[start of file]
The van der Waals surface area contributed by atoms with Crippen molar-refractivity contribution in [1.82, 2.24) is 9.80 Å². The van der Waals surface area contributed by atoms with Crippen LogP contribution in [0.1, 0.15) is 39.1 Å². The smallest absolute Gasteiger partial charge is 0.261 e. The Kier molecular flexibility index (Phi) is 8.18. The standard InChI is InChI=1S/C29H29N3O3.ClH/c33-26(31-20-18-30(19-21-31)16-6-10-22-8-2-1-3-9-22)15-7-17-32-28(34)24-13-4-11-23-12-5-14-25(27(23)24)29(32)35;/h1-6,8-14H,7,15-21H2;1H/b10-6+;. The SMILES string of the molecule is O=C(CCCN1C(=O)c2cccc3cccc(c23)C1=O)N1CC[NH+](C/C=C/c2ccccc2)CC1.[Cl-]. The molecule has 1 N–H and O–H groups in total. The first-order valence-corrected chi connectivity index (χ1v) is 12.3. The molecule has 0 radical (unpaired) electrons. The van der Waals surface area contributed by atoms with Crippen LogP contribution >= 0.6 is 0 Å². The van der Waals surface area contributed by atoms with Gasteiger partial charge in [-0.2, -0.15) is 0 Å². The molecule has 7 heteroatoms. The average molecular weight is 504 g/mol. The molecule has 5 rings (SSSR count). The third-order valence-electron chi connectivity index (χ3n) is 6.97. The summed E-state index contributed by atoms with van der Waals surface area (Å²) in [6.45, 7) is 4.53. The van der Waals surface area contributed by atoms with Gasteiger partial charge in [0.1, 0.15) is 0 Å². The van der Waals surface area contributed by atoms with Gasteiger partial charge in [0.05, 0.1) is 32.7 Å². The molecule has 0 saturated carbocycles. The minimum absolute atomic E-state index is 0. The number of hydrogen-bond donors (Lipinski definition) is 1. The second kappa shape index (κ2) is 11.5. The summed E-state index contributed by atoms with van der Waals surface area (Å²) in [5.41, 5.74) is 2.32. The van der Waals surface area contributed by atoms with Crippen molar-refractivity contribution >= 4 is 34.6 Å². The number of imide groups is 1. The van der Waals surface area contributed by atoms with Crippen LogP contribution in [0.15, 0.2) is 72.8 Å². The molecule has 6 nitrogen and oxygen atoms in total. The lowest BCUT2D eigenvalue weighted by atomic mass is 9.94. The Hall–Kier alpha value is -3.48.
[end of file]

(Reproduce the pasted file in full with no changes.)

The van der Waals surface area contributed by atoms with Crippen molar-refractivity contribution in [1.82, 2.24) is 9.80 Å². The van der Waals surface area contributed by atoms with Crippen LogP contribution in [0.1, 0.15) is 39.1 Å². The smallest absolute Gasteiger partial charge is 0.261 e. The Kier molecular flexibility index (Phi) is 8.18. The standard InChI is InChI=1S/C29H29N3O3.ClH/c33-26(31-20-18-30(19-21-31)16-6-10-22-8-2-1-3-9-22)15-7-17-32-28(34)24-13-4-11-23-12-5-14-25(27(23)24)29(32)35;/h1-6,8-14H,7,15-21H2;1H/b10-6+;. The SMILES string of the molecule is O=C(CCCN1C(=O)c2cccc3cccc(c23)C1=O)N1CC[NH+](C/C=C/c2ccccc2)CC1.[Cl-]. The molecule has 1 N–H and O–H groups in total. The first-order valence-corrected chi connectivity index (χ1v) is 12.3. The molecule has 0 radical (unpaired) electrons. The van der Waals surface area contributed by atoms with Crippen LogP contribution >= 0.6 is 0 Å². The van der Waals surface area contributed by atoms with Gasteiger partial charge in [-0.2, -0.15) is 0 Å². The molecule has 7 heteroatoms. The average molecular weight is 504 g/mol. The molecule has 5 rings (SSSR count). The third-order valence-electron chi connectivity index (χ3n) is 6.97. The summed E-state index contributed by atoms with van der Waals surface area (Å²) in [6.45, 7) is 4.53. The van der Waals surface area contributed by atoms with Gasteiger partial charge in [0.1, 0.15) is 0 Å². The van der Waals surface area contributed by atoms with Gasteiger partial charge in [0.05, 0.1) is 32.7 Å². The molecule has 0 saturated carbocycles. The minimum absolute atomic E-state index is 0. The number of hydrogen-bond donors (Lipinski definition) is 1. The second kappa shape index (κ2) is 11.5. The summed E-state index contributed by atoms with van der Waals surface area (Å²) in [5.41, 5.74) is 2.32. The van der Waals surface area contributed by atoms with Crippen molar-refractivity contribution >= 4 is 34.6 Å². The number of imide groups is 1. The van der Waals surface area contributed by atoms with Crippen LogP contribution in [0.15, 0.2) is 72.8 Å². The molecule has 6 nitrogen and oxygen atoms in total. The lowest BCUT2D eigenvalue weighted by atomic mass is 9.94. The Hall–Kier alpha value is -3.48.